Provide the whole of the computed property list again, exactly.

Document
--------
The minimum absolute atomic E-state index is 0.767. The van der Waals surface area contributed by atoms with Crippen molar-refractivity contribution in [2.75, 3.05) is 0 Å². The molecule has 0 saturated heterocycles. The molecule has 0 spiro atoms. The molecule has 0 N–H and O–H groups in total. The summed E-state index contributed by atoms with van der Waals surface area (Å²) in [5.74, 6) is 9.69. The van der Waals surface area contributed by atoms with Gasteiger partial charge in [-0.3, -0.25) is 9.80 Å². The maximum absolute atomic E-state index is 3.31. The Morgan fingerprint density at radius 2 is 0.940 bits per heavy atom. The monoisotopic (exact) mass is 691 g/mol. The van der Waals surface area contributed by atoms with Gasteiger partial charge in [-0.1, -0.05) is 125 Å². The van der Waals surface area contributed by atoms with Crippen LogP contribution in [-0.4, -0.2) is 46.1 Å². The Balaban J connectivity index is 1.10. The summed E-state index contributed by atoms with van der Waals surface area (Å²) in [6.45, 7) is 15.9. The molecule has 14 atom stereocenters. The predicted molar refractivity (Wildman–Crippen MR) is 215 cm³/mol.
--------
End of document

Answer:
The minimum absolute atomic E-state index is 0.767. The van der Waals surface area contributed by atoms with Crippen molar-refractivity contribution in [2.75, 3.05) is 0 Å². The molecule has 0 saturated heterocycles. The molecule has 0 spiro atoms. The molecule has 0 N–H and O–H groups in total. The summed E-state index contributed by atoms with van der Waals surface area (Å²) in [5.74, 6) is 9.69. The van der Waals surface area contributed by atoms with Gasteiger partial charge in [-0.3, -0.25) is 9.80 Å². The maximum absolute atomic E-state index is 3.31. The Morgan fingerprint density at radius 2 is 0.940 bits per heavy atom. The monoisotopic (exact) mass is 691 g/mol. The van der Waals surface area contributed by atoms with Gasteiger partial charge in [-0.1, -0.05) is 125 Å². The van der Waals surface area contributed by atoms with Crippen LogP contribution in [-0.4, -0.2) is 46.1 Å². The Balaban J connectivity index is 1.10. The summed E-state index contributed by atoms with van der Waals surface area (Å²) in [6.45, 7) is 15.9. The molecule has 14 atom stereocenters. The predicted molar refractivity (Wildman–Crippen MR) is 215 cm³/mol.